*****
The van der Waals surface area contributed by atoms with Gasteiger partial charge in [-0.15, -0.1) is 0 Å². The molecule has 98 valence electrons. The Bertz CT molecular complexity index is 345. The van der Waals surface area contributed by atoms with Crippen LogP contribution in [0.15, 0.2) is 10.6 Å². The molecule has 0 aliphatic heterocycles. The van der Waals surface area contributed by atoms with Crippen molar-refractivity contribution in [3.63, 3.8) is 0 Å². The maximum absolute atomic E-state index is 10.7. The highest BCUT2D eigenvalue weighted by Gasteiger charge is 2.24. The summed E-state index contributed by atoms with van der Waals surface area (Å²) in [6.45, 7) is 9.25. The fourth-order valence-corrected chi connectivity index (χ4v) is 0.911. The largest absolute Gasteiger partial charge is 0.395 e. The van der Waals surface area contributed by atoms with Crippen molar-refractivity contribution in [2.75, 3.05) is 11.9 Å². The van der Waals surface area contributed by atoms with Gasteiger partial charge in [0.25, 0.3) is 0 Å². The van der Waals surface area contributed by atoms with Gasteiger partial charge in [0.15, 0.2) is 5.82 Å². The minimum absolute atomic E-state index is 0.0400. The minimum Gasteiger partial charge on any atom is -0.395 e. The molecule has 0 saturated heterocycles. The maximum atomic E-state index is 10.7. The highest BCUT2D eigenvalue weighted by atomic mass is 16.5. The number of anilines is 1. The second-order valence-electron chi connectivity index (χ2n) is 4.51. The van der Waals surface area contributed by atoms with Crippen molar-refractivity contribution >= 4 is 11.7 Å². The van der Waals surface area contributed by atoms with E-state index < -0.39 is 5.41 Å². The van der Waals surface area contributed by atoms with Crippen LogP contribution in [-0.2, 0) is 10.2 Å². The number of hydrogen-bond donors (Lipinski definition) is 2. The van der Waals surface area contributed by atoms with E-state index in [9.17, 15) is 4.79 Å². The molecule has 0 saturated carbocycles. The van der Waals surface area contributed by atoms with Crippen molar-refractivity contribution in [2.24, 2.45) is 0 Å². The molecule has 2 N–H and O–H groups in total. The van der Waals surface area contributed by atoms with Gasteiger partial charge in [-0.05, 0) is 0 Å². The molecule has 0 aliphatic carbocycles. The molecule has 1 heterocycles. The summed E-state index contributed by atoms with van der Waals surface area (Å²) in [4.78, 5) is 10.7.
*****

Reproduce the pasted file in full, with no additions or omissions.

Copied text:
The van der Waals surface area contributed by atoms with Gasteiger partial charge in [-0.15, -0.1) is 0 Å². The molecule has 98 valence electrons. The Bertz CT molecular complexity index is 345. The van der Waals surface area contributed by atoms with Crippen LogP contribution in [0.15, 0.2) is 10.6 Å². The molecule has 0 aliphatic heterocycles. The van der Waals surface area contributed by atoms with Crippen molar-refractivity contribution in [3.63, 3.8) is 0 Å². The maximum absolute atomic E-state index is 10.7. The highest BCUT2D eigenvalue weighted by Gasteiger charge is 2.24. The summed E-state index contributed by atoms with van der Waals surface area (Å²) in [6.45, 7) is 9.25. The fourth-order valence-corrected chi connectivity index (χ4v) is 0.911. The largest absolute Gasteiger partial charge is 0.395 e. The van der Waals surface area contributed by atoms with Crippen molar-refractivity contribution in [2.75, 3.05) is 11.9 Å². The van der Waals surface area contributed by atoms with Gasteiger partial charge in [0.25, 0.3) is 0 Å². The van der Waals surface area contributed by atoms with Gasteiger partial charge in [0.15, 0.2) is 5.82 Å². The minimum absolute atomic E-state index is 0.0400. The minimum Gasteiger partial charge on any atom is -0.395 e. The molecule has 0 saturated heterocycles. The maximum atomic E-state index is 10.7. The highest BCUT2D eigenvalue weighted by atomic mass is 16.5. The number of anilines is 1. The second-order valence-electron chi connectivity index (χ2n) is 4.51. The van der Waals surface area contributed by atoms with Crippen molar-refractivity contribution >= 4 is 11.7 Å². The van der Waals surface area contributed by atoms with E-state index < -0.39 is 5.41 Å². The van der Waals surface area contributed by atoms with Crippen LogP contribution in [-0.2, 0) is 10.2 Å². The number of hydrogen-bond donors (Lipinski definition) is 2. The van der Waals surface area contributed by atoms with E-state index in [9.17, 15) is 4.79 Å². The molecule has 0 saturated carbocycles. The van der Waals surface area contributed by atoms with Crippen molar-refractivity contribution in [2.24, 2.45) is 0 Å². The molecule has 2 N–H and O–H groups in total. The van der Waals surface area contributed by atoms with Gasteiger partial charge in [-0.05, 0) is 0 Å². The molecule has 0 aliphatic carbocycles. The molecule has 1 heterocycles. The summed E-state index contributed by atoms with van der Waals surface area (Å²) in [4.78, 5) is 10.7.